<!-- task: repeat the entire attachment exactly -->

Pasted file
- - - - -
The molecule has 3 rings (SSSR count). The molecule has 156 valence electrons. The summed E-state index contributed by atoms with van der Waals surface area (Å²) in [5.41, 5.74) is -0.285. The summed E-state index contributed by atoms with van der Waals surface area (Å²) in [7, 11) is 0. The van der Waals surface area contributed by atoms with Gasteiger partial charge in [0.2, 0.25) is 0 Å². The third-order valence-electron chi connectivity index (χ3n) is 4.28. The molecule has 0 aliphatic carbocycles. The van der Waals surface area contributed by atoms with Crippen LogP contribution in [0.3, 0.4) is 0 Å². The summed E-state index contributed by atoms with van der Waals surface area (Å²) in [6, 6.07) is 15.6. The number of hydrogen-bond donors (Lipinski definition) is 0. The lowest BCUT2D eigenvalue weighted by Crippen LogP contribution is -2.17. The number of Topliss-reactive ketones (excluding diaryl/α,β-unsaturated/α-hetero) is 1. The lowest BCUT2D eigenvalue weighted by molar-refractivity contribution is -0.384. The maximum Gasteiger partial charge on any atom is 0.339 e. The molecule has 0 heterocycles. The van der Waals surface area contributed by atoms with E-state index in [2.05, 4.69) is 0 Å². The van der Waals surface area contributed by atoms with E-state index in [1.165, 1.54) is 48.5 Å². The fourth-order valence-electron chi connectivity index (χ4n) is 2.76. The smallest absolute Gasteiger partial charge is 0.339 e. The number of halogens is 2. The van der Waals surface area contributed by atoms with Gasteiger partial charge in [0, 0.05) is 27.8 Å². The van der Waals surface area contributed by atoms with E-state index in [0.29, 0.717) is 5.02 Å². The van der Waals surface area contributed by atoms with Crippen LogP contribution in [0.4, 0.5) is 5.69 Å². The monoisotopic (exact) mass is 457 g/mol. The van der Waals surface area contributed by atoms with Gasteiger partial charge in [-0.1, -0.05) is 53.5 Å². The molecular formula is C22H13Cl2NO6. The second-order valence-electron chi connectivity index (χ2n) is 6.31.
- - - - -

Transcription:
The molecule has 3 rings (SSSR count). The molecule has 156 valence electrons. The summed E-state index contributed by atoms with van der Waals surface area (Å²) in [5.41, 5.74) is -0.285. The summed E-state index contributed by atoms with van der Waals surface area (Å²) in [7, 11) is 0. The van der Waals surface area contributed by atoms with Gasteiger partial charge in [0.2, 0.25) is 0 Å². The third-order valence-electron chi connectivity index (χ3n) is 4.28. The molecule has 0 aliphatic carbocycles. The van der Waals surface area contributed by atoms with Crippen LogP contribution in [0.3, 0.4) is 0 Å². The summed E-state index contributed by atoms with van der Waals surface area (Å²) in [6, 6.07) is 15.6. The number of hydrogen-bond donors (Lipinski definition) is 0. The lowest BCUT2D eigenvalue weighted by Crippen LogP contribution is -2.17. The number of Topliss-reactive ketones (excluding diaryl/α,β-unsaturated/α-hetero) is 1. The lowest BCUT2D eigenvalue weighted by molar-refractivity contribution is -0.384. The maximum Gasteiger partial charge on any atom is 0.339 e. The molecule has 0 heterocycles. The van der Waals surface area contributed by atoms with E-state index in [2.05, 4.69) is 0 Å². The van der Waals surface area contributed by atoms with E-state index in [1.165, 1.54) is 48.5 Å². The fourth-order valence-electron chi connectivity index (χ4n) is 2.76. The smallest absolute Gasteiger partial charge is 0.339 e. The number of halogens is 2. The van der Waals surface area contributed by atoms with Gasteiger partial charge in [0, 0.05) is 27.8 Å². The van der Waals surface area contributed by atoms with E-state index in [0.29, 0.717) is 5.02 Å². The van der Waals surface area contributed by atoms with Crippen LogP contribution in [0.4, 0.5) is 5.69 Å². The monoisotopic (exact) mass is 457 g/mol. The van der Waals surface area contributed by atoms with Gasteiger partial charge in [-0.1, -0.05) is 53.5 Å². The molecular formula is C22H13Cl2NO6. The second-order valence-electron chi connectivity index (χ2n) is 6.31.